Without him, the Panthers have slipped to 22nd on defense overall, including 27th against the run. They were eighth and 11th in those two categories, respectively, in their Super Bowl campaign. However, while they've still given up some significant yardage in recent weeks, the Panthers have recaptured their opportunistic bent on defense, and that has allowed them to rack up 24 or more points in three straight games. Against Arizona on Sunday, Carolina intercepted Cardinals quarterback Shaun King three times and forced five fumbles, recovering one. The weekend before, the Panthers picked off San Fran's Tim Rattay four times and recovered two fumbles.

So it appears as if the Bucs will face an aggressive, blitz-happy defense for the fourth straight weekend.

"They're scoring and they're blitzing, a very reckless style here the last couple of weeks," said Gruden. "I saw they intercepted Shaun three times and caused five or six fumbles. They got after him yesterday. I saw the second half. I believe they blitzed San Francisco 28 out of 31 plays, so they are generating pressure trying to create impact plays and they are scoring on defense now. They're making a lot of big plays."

If Jenkins was the Bucs' nemesis on defense last year, quarterback Jake Delhomme was the bugaboo on offense. Delhomme displayed a knack for making the big play just when the Panthers needed it, sometimes with Buccaneer blitzers right in his face. After the Bucs rallied for a late 24-20 lead at Carolina last year, Delhomme marched the Panthers the length of the field in the closing seconds for the game-winning touchdown.

Delhomme may be without his favorite target with Smith out, but the Panthers still have the league's 14th-ranked passing attack, averaging 220 yards per game and recording 17 touchdowns through the air.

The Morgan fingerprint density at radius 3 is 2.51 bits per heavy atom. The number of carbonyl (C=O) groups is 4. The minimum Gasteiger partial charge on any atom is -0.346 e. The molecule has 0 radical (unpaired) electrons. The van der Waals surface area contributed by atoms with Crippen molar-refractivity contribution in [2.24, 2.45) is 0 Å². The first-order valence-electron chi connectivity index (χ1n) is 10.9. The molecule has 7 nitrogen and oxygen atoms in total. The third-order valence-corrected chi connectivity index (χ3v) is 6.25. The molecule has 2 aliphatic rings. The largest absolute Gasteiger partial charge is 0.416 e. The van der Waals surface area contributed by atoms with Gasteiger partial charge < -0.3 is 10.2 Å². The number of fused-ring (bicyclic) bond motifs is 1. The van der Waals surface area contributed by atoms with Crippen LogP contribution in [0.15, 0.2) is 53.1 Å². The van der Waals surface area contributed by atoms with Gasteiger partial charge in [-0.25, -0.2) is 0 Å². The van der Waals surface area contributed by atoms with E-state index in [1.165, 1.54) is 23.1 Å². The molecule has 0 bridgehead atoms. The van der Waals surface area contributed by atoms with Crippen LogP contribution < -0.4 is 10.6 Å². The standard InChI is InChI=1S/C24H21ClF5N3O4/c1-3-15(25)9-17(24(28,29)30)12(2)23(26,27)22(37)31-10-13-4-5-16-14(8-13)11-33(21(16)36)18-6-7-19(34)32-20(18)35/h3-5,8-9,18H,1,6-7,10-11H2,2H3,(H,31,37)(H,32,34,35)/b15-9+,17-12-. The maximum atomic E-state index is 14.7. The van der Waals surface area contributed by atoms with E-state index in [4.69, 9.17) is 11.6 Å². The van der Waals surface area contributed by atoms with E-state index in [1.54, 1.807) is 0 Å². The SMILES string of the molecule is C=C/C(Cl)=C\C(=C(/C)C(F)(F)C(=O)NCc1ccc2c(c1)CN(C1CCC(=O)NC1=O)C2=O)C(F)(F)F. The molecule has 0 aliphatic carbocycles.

"We all know Jake Delhomme is a good quarterback and they still have [Muhsin] Muhammad, they still have Ricky Proehl," said Gruden. "Keary Colbert, their young rookie receiver is off to a great start."

Of course, the Buccaneers faced the 11th-ranked passing attack last Sunday against San Francisco and gave up only six net passing yards by halftime. Tampa Bay pressured Rattay incessantly and played tight enough coverage to make Rattay hold onto the ball longer than he wanted. The Buccaneers rank second in the NFL in pass defense, allowing just 163.9 yards per game. With the Panthers' running attack shorthanded, the Bucs' ability to corral Delhomme could be the key to the game.

Then again, the key to the game could be one drive, or even one play, late in the fourth quarter. The Bucs and Panthers have set a precedent of dramatic finishes, and one more would hardly be a surprise. Since the team that comes up on the short end of such a finish would also be dealt a serious blow in the playoff hunt, the Bucs just hope they are not looking back on what could have been by Sunday night. That, unfortunately, was the case too often early in the season, which is why the Bucs are fighting an uphill battle despite playing well for the last two months.

"The six losses that we have had, you could take a play or two out," said Gruden. "It is not like we have been beaten by 30 points or been blown out of the stadium. These guys have fought their butt off. We have been in a position to win a lot of these games. If we can complement each other, offense, defense, special teams, we feel like we could be a darn good football team."